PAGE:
Information on wart removal treatment, including facts on surgical excision, laser therapy, cryotherapy and salicylic acid. Warning on genital warts, and w…
Wart removal treatment is no mystery. Because warts are an
embarrassing and touchy subject, we tend not to talk about them
openly. In this brief article I hope to dispel some of the fear
surrounding warts, and to talk briefly about the different
Warts are a very natural and common skin infection caused by the
HPV or human papillomavirus. HPV is found everywhere in the
human environment, and cannot be avoided. They are easily
spread from person to person, and can even be spread through
handling objects that have been handled by an already infected
That said, warts are harmless. No one ever died from a wart,
though they may have felt embarrassed and ashamed about it. The
HPV infection shows up as a small mark, often raised above the
skin, possibly rough in texture, and ranging in color from white
to a brownish hue. They may come in clusters as they tend to
spread over the skin, and can appear anywhere on the body, face,
genitals, or even the soles of the feet.
A word of warning: genital warts may be confused for a more
serious STD. For that reason, if you find wart-like symptoms on
your genital or anal region, please get prompt medical advice in
case it is something you really need to worry about.
There are a variety of treatments for warts. They range from
the medical to the DIY or do-it-yourself to the downright
quackish. Here are a few of the leading proven treatments.
Laser therapy is one of the most popular wart treatments around.
It is clean, relatively inexpensive, and can be done quickly in
your local doctor’s clinic. Intense heat energy is used to burn
off the wart and some surrounding tissue, and has the effect of
killing off the virus. There is some small amount of pain
involved, and you may need a local anesthetic depending on the
length and intensity of treatment, as well as your own good
judgment and the advice of your practitioner.
Cryotherapy uses intense cold, normally from liquid nitrogen, to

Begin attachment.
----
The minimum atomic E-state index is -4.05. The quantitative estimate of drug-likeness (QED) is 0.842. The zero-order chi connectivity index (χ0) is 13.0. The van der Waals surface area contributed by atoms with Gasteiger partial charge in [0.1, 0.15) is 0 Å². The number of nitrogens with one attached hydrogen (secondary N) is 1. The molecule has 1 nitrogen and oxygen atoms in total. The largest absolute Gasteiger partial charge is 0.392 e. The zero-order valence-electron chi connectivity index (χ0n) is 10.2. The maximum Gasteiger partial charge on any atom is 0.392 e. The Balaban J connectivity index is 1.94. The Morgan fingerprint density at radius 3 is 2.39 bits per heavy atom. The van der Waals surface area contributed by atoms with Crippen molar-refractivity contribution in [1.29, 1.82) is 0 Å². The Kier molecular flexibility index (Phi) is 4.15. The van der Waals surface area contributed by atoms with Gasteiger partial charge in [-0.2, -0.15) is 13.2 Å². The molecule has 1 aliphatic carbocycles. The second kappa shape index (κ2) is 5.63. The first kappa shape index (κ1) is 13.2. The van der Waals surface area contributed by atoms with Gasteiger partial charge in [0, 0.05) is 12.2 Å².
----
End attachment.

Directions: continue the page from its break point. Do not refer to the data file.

freeze the wart and also kill the virus. The dead wart usually
hangs on for about a week and then falls off. There can be a
small amount of scarring, but most people are happy with the
result. Plantar warts, or warts on the soles of the feet, can
be easily treated with this method as scarring is not an issue
with this part of the body.
There are do-it-yourself cryotherapeutic kits you can buy to try
out at home. Some folks find them effective, some not. The
main problem with these is that the intense cold of liquid
nitrogen cannot be attained at home without special equipment.
Still, worth a try if you do not want to spend money right away.
One of the oldest and most effective home treatments is
salicylic acid. This has been around for a long, long time.
This acid can be bought in a weak solution at most drug stores.
The method is simple: apply drops of the acid to the affected
area. Bandage and keep clean, and repeat daily. The drawback
of this treatment is that your warts may not disappear for
several weeks. It will take some patience, but given how cheap
and simple it is, salicylic acid may be just what you need.
Finally, surgery may be recommended in really bad cases of
warts. This obviously will involve you in some expense and
trouble, so make this your last option. Excision surgery for
warts is done largely for cosmetic reasons, so your health
insurance plan is unlikely to cover the cost. Shop around
carefully for different practitioners, and look closely at the
different cost options.